CONF: Bombay’s Spaces of Sociability (Mumbai, 13-14 Dec 19)

Sir JJ College of Architecture, Mumbai, December 13 – 14, 2019

Bombay’s Spaces of Sociability: Exile, Migration and Contact Zones

On Friday 13 December, METROMOD and the Sir JJ College of Architecture will convene a workshop to discuss “Bombay’s Spaces of Sociability: Exile, Migration and Contact Zones”

In her analysis of the development of Bombay’s modern art scene in the 1930s and 1940s, Karin Zitzewitz draws on gallerist Kekoo Gandhy’s narrative of the significant role played by spaces of sociability, noting that: “Gandhy’s account privileges the salon and the cafe as the key spaces for the casual debates that drove the production of the artistic community.”¹ The artistic community that Gandhy was referring to included the Progressive artists, many of whom had migrated to Bombay from other parts of India, as well as the local, often western-educated intelligentsia to which he belonged, and exiled European artists escaping Nazi occupation and war.
In this interdisciplinary workshop we intend to investigate links between migration and cultural production in the famously cosmopolitan port city by foregrounding the importance of spaces of sociability as contact zones: spaces that facilitate the exchange of ideas, foster debate and the formation of discourse, and encourage the construction of personal and professional networks across many borders. In addition to cafes and salons, clubs and hotels seem to have also provided opportunities for performance, debate, exhibition and exchange.
During the workshop we seek to address questions such as: How did cafes, salons and other architectural typologies and urban places encourage intercultural exchange? How did they create spaces of inclusion as well as of hierarchy and exclusion? Were gender, race or sexuality factors? Where were these spaces located within Bombay’s urban fabric and why? Were there differences in the spaces depending on the neighbourhood? Who commissioned, designed, built and operated them? How did minority communities contribute to this? Did temporary or ephemeral spaces, such as festivals, play a role? At what scales did these spaces operate and what type of resonance did they have – within a neighbourhood, throughout the city, regionally, or even internationally? How did their built form or architectural language contribute to their function?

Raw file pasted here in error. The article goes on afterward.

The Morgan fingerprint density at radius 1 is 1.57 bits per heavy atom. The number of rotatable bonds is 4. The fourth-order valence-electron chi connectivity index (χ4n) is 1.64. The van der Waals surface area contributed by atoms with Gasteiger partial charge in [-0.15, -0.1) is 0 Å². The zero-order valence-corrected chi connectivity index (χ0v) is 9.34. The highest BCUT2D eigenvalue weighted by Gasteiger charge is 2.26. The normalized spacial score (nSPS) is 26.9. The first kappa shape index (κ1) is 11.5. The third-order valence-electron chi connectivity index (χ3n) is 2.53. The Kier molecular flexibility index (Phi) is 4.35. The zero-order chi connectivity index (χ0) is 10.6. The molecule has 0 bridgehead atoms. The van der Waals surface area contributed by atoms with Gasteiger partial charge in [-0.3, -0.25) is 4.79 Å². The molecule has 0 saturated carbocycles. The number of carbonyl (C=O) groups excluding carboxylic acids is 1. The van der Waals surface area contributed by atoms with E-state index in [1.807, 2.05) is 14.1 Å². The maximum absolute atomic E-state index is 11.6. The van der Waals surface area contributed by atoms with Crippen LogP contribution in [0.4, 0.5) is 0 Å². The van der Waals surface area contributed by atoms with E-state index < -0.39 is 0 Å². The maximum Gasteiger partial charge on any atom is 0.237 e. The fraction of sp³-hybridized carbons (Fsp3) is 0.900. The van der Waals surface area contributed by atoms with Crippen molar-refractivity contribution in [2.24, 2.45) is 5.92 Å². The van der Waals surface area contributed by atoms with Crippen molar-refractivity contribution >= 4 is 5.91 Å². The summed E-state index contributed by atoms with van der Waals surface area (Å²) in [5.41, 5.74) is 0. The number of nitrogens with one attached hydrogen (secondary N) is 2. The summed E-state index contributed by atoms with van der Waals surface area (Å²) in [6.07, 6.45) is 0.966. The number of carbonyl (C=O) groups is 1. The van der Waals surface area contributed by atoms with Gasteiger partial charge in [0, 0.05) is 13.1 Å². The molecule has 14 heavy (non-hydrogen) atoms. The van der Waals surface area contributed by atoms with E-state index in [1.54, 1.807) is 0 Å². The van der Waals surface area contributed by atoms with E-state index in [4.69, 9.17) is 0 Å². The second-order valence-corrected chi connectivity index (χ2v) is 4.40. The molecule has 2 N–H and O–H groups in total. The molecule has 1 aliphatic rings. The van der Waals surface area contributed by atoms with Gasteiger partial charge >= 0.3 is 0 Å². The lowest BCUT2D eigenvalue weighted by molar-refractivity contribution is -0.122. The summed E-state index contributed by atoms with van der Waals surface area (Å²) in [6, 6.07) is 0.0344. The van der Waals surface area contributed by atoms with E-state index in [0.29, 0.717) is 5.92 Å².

¹ Zitzewitz, Karin. The Art of Secularism: The Cultural Politics of Modernist Art in Contemporary India. London: Hurst, 2014. p. 81




09:00 am Registration & Tea

09:20 am WELCOME & INTRODUCTION: Mustansir Dalvi & Rachel Lee
(Sir JJ College of Architecture, Mumbai and LMU Munich)

09:45 am KEYNOTE: Kaiwan Mehta (Editor, Domus)
Where is the City?


11:00 am Swati Vijaya (Ohio State University)
Rethinking Mumbai’s Queer Heterotopia: Situating Suburban Spatialities and Subaltern Socialities

11:40 am Pranoo Deshraju (TISS, Tuljapur)
Traces of the Insomniac’s City: Studio 29 and the Beginnings of Disco in Bombay

12:20 pm Rachel Lee (LMU Munich)
The Taj and Green’s as Spaces of Sociability

01:00 pm LUNCH

02:00 pm Daksh Jain (KRVIA, Mumbai)
Queerness / Public spaces in Bombay

02:40 pm M. Raisur Rahman (Wake Forest University, Winston-Salem)
Social as Spatial: Anjuman-e-Islam and Muslim Sociability in Colonial Bombay

03:20 pm Margit Franz (University of Graz)
More than “Languages – Key to International Understanding”: Charles Petras’ Institute of Foreign Languages as a Cosmopolitan Meeting and Art Discussion Space in Bombay


04:30 pm Mustansir Dalvi (Sir JJ College of Architecture, Mumbai)
Poetry on Urban Social Spaces in Bombay

05:10 pm PANEL DISCUSSION: Citizenship and Space
with Sameera Khan (Independent Journalist, Mumbai), Kaiwan Mehta (Domus, India), Simin Patel (Bombaywalla), Shilpa Phadke (TISS, Mumbai), Sarover Zaidi (Jindal School of Art and Architecture, Delhi)

05:50 pm VALEDICTORY: Mustansir Dalvi & Rachel Lee (Sir JJ College of Architecture, Mumbai and LMU Munich)

06:00 pm CLOSE

07:00 pm DINNER: Chetana (Participants only)


09:00 am Simin Patel (Bombaywalla)
Gentlemen Prefer Hotels: The Early Hotel Trade in Bombay, 1850-1903
Meeting Point: Rhythm House, Kala Ghoda
(Places are limited to 15, so register fast!)